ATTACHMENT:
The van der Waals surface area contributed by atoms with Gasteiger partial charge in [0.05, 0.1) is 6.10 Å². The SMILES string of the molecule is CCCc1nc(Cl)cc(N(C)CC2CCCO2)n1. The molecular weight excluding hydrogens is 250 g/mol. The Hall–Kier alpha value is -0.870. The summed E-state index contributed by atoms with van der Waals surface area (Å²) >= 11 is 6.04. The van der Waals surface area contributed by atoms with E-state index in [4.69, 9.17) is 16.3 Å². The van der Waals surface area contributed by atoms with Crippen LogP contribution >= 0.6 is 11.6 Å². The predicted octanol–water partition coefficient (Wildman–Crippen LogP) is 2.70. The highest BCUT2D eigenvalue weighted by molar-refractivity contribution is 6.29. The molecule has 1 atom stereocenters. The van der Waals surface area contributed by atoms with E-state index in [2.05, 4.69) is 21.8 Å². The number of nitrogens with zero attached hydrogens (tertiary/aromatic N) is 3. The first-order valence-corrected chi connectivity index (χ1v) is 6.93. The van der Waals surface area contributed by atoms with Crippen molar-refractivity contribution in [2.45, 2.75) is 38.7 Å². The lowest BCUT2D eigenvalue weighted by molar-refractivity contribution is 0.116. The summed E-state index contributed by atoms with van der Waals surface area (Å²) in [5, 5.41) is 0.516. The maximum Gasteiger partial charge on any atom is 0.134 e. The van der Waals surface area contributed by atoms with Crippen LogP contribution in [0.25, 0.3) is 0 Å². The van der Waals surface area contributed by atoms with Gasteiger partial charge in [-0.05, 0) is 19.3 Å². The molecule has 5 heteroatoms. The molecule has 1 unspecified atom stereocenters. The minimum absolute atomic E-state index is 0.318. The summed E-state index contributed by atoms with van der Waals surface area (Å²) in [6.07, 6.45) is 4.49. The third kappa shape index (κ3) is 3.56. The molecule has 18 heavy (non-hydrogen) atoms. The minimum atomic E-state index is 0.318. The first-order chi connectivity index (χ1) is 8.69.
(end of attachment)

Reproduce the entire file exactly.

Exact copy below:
The van der Waals surface area contributed by atoms with Gasteiger partial charge in [0.05, 0.1) is 6.10 Å². The SMILES string of the molecule is CCCc1nc(Cl)cc(N(C)CC2CCCO2)n1. The molecular weight excluding hydrogens is 250 g/mol. The Hall–Kier alpha value is -0.870. The summed E-state index contributed by atoms with van der Waals surface area (Å²) >= 11 is 6.04. The van der Waals surface area contributed by atoms with E-state index in [4.69, 9.17) is 16.3 Å². The van der Waals surface area contributed by atoms with Crippen LogP contribution >= 0.6 is 11.6 Å². The predicted octanol–water partition coefficient (Wildman–Crippen LogP) is 2.70. The highest BCUT2D eigenvalue weighted by molar-refractivity contribution is 6.29. The molecule has 1 atom stereocenters. The van der Waals surface area contributed by atoms with E-state index in [2.05, 4.69) is 21.8 Å². The number of nitrogens with zero attached hydrogens (tertiary/aromatic N) is 3. The first-order valence-corrected chi connectivity index (χ1v) is 6.93. The van der Waals surface area contributed by atoms with Crippen molar-refractivity contribution in [2.45, 2.75) is 38.7 Å². The lowest BCUT2D eigenvalue weighted by molar-refractivity contribution is 0.116. The summed E-state index contributed by atoms with van der Waals surface area (Å²) in [5, 5.41) is 0.516. The maximum Gasteiger partial charge on any atom is 0.134 e. The van der Waals surface area contributed by atoms with Crippen LogP contribution in [0.25, 0.3) is 0 Å². The van der Waals surface area contributed by atoms with Gasteiger partial charge in [-0.05, 0) is 19.3 Å². The molecule has 5 heteroatoms. The molecule has 1 unspecified atom stereocenters. The minimum absolute atomic E-state index is 0.318. The summed E-state index contributed by atoms with van der Waals surface area (Å²) in [6.07, 6.45) is 4.49. The third kappa shape index (κ3) is 3.56. The molecule has 18 heavy (non-hydrogen) atoms. The minimum atomic E-state index is 0.318. The first-order chi connectivity index (χ1) is 8.69.